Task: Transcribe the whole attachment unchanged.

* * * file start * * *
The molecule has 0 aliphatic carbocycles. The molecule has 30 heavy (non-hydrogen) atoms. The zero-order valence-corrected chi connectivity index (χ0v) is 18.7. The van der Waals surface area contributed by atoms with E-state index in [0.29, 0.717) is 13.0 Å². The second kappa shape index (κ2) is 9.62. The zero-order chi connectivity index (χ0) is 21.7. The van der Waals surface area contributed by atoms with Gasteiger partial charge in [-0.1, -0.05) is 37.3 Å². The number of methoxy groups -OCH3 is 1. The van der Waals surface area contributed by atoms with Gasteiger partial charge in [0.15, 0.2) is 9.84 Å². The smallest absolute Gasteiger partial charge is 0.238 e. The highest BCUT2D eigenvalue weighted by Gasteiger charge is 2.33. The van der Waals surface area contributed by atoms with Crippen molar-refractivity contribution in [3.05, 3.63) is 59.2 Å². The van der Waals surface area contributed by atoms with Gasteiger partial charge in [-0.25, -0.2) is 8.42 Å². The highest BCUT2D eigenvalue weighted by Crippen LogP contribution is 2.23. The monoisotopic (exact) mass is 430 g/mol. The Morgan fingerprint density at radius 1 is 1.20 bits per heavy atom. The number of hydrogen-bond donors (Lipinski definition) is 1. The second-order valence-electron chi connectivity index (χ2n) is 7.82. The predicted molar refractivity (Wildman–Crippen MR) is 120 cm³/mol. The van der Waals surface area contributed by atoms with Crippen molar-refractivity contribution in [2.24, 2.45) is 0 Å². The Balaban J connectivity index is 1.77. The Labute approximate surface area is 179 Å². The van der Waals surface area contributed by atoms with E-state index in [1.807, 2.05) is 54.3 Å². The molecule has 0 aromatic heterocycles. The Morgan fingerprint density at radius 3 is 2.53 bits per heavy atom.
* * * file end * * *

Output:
The molecule has 0 aliphatic carbocycles. The molecule has 30 heavy (non-hydrogen) atoms. The zero-order valence-corrected chi connectivity index (χ0v) is 18.7. The van der Waals surface area contributed by atoms with E-state index in [0.29, 0.717) is 13.0 Å². The second kappa shape index (κ2) is 9.62. The zero-order chi connectivity index (χ0) is 21.7. The van der Waals surface area contributed by atoms with Gasteiger partial charge in [-0.1, -0.05) is 37.3 Å². The number of methoxy groups -OCH3 is 1. The van der Waals surface area contributed by atoms with Gasteiger partial charge in [0.15, 0.2) is 9.84 Å². The smallest absolute Gasteiger partial charge is 0.238 e. The highest BCUT2D eigenvalue weighted by Gasteiger charge is 2.33. The van der Waals surface area contributed by atoms with Crippen molar-refractivity contribution in [3.05, 3.63) is 59.2 Å². The van der Waals surface area contributed by atoms with Gasteiger partial charge in [-0.25, -0.2) is 8.42 Å². The highest BCUT2D eigenvalue weighted by Crippen LogP contribution is 2.23. The monoisotopic (exact) mass is 430 g/mol. The Morgan fingerprint density at radius 1 is 1.20 bits per heavy atom. The number of hydrogen-bond donors (Lipinski definition) is 1. The second-order valence-electron chi connectivity index (χ2n) is 7.82. The predicted molar refractivity (Wildman–Crippen MR) is 120 cm³/mol. The van der Waals surface area contributed by atoms with Crippen molar-refractivity contribution in [2.24, 2.45) is 0 Å². The Balaban J connectivity index is 1.77. The Labute approximate surface area is 179 Å². The van der Waals surface area contributed by atoms with E-state index in [1.807, 2.05) is 54.3 Å². The molecule has 0 aromatic heterocycles. The Morgan fingerprint density at radius 3 is 2.53 bits per heavy atom.